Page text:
On the last point, we don’t have to start with Dan Duryea’s suits — and most people wouldn’t. But part of the fun in the predominantly Universal noirs Duryea made in the ’40s — and Kino Lorber is about to pay homage to quintessential Duryea by releasing a new Blu-ray of RKO-released The Woman in the Window June 19 — is watching him saunter around in duds that don’t exactly advertise him as the new Presbyterian minister on the block. I hope the actor’s costumers here at least rated auditions when it came time a few years later to dress all those chorus boys in the original Broadway product of Guys and Dolls.

In this case, Lancaster and Duryea are the two guys and Yvonne De Carlo the doll who have them both itchy, which is probably playing with a flame-engulfed oil refinery when all three find themselves as participants in or accessories to an armored car robbery. The edge Lancaster has is previous marriage to De Carlo; they may have resumed arguing all the time, but both still have a mutual yen (a circumstance that disturbs his well-meaning mother, whose olfactory powers are apparently keen when it comes to trollops). Duryea’s edge is as a potential money source and, I suppose, a certain swagger that’s part of his makeup. Hard as it is to believe in terms of the 1950s Burt, the latter doesn’t display much of a toothy dimension and is, in fact, basically playing a chump. Albeit an almost laughably fit chump who looks as if he’s been bench-pressing the sadistic prison guard Hume Cronyn plays in Brute Force about 500 times daily.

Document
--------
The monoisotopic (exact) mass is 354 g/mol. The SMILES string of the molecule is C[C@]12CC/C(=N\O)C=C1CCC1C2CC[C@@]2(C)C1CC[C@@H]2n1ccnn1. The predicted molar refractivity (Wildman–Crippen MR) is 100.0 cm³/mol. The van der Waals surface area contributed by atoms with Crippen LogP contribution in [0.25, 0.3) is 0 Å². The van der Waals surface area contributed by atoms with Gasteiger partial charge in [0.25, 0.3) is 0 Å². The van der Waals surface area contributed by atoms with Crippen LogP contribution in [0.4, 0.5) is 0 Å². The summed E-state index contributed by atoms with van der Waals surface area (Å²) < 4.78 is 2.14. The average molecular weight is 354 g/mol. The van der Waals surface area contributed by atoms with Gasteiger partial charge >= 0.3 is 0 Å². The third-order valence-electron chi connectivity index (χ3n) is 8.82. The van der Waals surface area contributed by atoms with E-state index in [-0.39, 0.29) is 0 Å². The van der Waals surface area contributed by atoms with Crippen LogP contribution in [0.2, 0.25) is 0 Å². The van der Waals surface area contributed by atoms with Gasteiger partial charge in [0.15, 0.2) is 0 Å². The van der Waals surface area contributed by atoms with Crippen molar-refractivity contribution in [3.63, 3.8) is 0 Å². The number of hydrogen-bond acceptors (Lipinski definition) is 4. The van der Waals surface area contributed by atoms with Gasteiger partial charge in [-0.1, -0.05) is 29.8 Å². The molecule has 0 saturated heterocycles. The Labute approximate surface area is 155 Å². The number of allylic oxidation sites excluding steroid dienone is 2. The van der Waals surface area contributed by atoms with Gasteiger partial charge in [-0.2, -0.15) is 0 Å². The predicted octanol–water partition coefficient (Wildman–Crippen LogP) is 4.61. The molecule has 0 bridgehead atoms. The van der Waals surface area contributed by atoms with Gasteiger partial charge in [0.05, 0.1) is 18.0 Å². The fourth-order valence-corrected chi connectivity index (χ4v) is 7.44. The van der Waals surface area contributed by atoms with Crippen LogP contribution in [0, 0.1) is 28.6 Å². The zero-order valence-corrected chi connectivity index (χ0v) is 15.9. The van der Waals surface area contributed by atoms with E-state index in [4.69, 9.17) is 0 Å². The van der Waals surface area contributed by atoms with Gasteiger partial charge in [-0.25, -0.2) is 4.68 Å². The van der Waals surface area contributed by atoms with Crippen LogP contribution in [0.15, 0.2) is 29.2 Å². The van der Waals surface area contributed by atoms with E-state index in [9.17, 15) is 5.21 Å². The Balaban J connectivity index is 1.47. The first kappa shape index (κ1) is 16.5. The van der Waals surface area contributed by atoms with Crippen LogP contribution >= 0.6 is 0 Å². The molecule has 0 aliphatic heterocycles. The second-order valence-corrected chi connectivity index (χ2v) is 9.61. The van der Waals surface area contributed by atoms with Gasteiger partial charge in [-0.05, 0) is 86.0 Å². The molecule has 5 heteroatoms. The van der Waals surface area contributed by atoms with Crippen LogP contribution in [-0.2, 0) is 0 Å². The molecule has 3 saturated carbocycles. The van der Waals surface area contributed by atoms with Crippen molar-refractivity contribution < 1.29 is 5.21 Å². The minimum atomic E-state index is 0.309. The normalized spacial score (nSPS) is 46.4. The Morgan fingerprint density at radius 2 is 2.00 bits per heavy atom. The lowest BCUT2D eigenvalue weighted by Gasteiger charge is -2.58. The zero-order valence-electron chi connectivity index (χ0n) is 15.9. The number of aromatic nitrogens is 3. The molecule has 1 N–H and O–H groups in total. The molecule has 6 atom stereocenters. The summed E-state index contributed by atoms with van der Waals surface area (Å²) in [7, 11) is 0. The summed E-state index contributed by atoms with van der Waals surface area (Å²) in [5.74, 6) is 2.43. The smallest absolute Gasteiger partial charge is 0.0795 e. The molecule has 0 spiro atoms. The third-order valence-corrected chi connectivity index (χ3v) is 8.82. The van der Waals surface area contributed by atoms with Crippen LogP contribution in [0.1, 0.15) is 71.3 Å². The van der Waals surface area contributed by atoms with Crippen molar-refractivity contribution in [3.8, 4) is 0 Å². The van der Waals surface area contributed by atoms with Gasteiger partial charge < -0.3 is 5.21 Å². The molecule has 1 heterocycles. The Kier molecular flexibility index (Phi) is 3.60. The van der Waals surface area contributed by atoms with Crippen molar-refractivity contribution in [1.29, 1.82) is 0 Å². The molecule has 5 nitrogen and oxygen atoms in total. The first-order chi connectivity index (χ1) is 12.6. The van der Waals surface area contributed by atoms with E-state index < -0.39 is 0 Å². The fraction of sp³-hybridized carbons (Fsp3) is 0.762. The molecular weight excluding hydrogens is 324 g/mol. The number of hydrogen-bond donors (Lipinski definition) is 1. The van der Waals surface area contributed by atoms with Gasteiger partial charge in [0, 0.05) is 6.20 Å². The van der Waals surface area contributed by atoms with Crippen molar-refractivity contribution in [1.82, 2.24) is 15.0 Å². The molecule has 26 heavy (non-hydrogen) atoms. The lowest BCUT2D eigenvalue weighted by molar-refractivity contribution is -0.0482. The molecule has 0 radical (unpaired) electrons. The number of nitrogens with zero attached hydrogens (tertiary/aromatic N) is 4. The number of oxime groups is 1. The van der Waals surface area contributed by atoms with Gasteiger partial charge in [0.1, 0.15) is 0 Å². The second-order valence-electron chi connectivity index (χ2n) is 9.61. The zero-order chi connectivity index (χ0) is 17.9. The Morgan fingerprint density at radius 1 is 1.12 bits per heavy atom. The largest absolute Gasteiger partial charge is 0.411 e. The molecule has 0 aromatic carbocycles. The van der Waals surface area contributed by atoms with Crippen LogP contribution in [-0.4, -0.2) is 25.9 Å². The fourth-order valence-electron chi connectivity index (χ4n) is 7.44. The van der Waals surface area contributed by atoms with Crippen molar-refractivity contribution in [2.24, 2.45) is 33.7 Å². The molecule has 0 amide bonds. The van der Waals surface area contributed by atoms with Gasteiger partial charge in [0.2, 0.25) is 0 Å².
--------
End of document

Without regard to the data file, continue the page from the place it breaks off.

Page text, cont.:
After some wound-licking time away from after the divorce, Lancaster returns to his home in the old Bunker Hill area of L.A., whose location photography by the great Franz Planer is a monster plus here. He then returns to his old place of employment to become (uh, oh) an armored truck driver, which is probably not a good move when you’re also in need of fast cash to get your ex away from her new husband (yes, Duryea). One thing leads to another, including a memorably staged heist scene and a wrap-up that may match Detour’s for having the courage of its conditions.

Criss Cross reunited Lancaster with Robert Siodmak, who had directed him in his star-making Killers debut amid the supreme noir-ish run this cult filmmaker enjoyed, spanning roughly 1944-50 (though in terms of Lancaster, their decidedly un-noirish The Crimson Pirate collaboration was yet to come). De Carlo is especially good here, but then she was always underrated — and if you doubt this, ask yourself how many actors come off with their dignity fully intact in De Mille’s The Ten Commandments. In this case, she projects a little vulnerability that crucially keeps her from coming off as totally evil (or, for that matter, overly obvious in her sexuality).